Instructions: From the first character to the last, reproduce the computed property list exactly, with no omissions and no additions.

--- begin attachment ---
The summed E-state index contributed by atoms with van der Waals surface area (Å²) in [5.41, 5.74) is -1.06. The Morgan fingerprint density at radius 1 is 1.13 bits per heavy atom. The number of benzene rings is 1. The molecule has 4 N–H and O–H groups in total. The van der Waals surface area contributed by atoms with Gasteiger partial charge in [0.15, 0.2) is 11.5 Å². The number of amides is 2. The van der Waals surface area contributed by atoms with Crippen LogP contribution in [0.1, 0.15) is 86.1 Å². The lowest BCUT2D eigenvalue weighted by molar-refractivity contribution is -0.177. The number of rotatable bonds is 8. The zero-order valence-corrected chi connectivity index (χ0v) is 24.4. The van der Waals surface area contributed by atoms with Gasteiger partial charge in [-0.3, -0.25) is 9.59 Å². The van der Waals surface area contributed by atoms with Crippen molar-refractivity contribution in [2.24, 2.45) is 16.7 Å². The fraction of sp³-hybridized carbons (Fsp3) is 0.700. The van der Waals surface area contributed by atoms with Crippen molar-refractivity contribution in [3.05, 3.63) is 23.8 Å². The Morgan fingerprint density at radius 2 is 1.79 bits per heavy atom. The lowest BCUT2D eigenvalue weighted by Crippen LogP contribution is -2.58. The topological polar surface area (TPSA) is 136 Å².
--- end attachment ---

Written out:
The summed E-state index contributed by atoms with van der Waals surface area (Å²) in [5.41, 5.74) is -1.06. The Morgan fingerprint density at radius 1 is 1.13 bits per heavy atom. The number of benzene rings is 1. The molecule has 4 N–H and O–H groups in total. The van der Waals surface area contributed by atoms with Gasteiger partial charge in [0.15, 0.2) is 11.5 Å². The number of amides is 2. The van der Waals surface area contributed by atoms with Crippen LogP contribution in [0.1, 0.15) is 86.1 Å². The lowest BCUT2D eigenvalue weighted by molar-refractivity contribution is -0.177. The number of rotatable bonds is 8. The zero-order valence-corrected chi connectivity index (χ0v) is 24.4. The van der Waals surface area contributed by atoms with Gasteiger partial charge in [-0.3, -0.25) is 9.59 Å². The van der Waals surface area contributed by atoms with Crippen molar-refractivity contribution in [2.24, 2.45) is 16.7 Å². The fraction of sp³-hybridized carbons (Fsp3) is 0.700. The van der Waals surface area contributed by atoms with Crippen molar-refractivity contribution in [3.05, 3.63) is 23.8 Å². The Morgan fingerprint density at radius 2 is 1.79 bits per heavy atom. The lowest BCUT2D eigenvalue weighted by Crippen LogP contribution is -2.58. The topological polar surface area (TPSA) is 136 Å².